Workplace robots close the gender pay gap because they mostly take men's jobs

Workplace robots have decreased the gender pay gaps in some industries because they are taking away jobs mostly done by men, a study has discovered.

This has closed the gap in pay and also made women less likely to want to marry and have children, researchers found.

The study suggests this is because both men and women are now doing the same jobs and in turn being paid the same in the wake of campaigns of gender equity in the workforce.

In 741 US regions exposed to industrial robots, they discovered a ‘significant’ statistical decline in gender inequity in income.

Every 1.9 additional robots per 1,000 workers decreased the gender income gap by 4.2 per cent and the workforce participation gender gap by 2.1 per cent.

However, this is against the average of women earning 84 per cent of what men earn in full and part-time jobs in the US.

The researchers also compared where robots had entered the labour market and found changes in family and fertility behaviours.

While there was no decrease in children being born, babies in wedlock decreased by 12 per cent and there was a 15 per cent increase in nonmarital births.

An increase in robot exposure were associated with a one per cent reduction in marriage rate, a nine per cent increase in divorces and a 10 per cent increase in the likelihood of couples living together without getting married.

Dr Osea Giuntella, assistant professor in economics at the University of Pittsburgh, said: ‘There has been an intense debate on the effects of robotics and automation on labour market outcomes, but we still know little about how these structural economic changes are reshaping key life-course choices.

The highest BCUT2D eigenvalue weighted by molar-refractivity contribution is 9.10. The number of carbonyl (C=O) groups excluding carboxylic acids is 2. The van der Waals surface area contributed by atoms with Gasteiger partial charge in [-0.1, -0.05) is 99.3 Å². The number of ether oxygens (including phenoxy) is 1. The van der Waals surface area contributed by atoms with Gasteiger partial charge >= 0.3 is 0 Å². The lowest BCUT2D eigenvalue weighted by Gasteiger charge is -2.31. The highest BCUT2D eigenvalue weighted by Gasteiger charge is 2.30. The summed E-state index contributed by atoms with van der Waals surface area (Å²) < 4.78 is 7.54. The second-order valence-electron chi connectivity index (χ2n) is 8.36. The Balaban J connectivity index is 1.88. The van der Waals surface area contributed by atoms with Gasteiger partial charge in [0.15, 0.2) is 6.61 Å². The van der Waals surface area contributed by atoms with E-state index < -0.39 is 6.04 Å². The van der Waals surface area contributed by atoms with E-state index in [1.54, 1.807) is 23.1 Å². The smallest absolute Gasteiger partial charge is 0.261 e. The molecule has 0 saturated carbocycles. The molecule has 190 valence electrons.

‘Our study shows the exposure to robots’ competition affected the relative labour market opportunities of men and women.

‘Male income fell at a substantially higher rate than female income, decreasing the gender income gap.

‘Moreover, robot exposure has increased female labour force participation significantly while leaving the labour force participation of men unchanged.

‘We argue that these labour market effects affected men’s marriageability and women’s willingness to long-term commitments with a decline in marriages and marital fertility.’

He added: ‘Our findings add to a long-standing discussion on the effects of technology – household appliances, medical progress, etc. – on family and fertility decisions by focusing on a more recent wave of technological changes, particularly the development of robotics and automation.

‘Those technological changes, instead of directly affecting fertility and family choices, might disrupt them by profoundly changing employment opportunities for both women and men.’

The study was published in the Journal of Human Resources.

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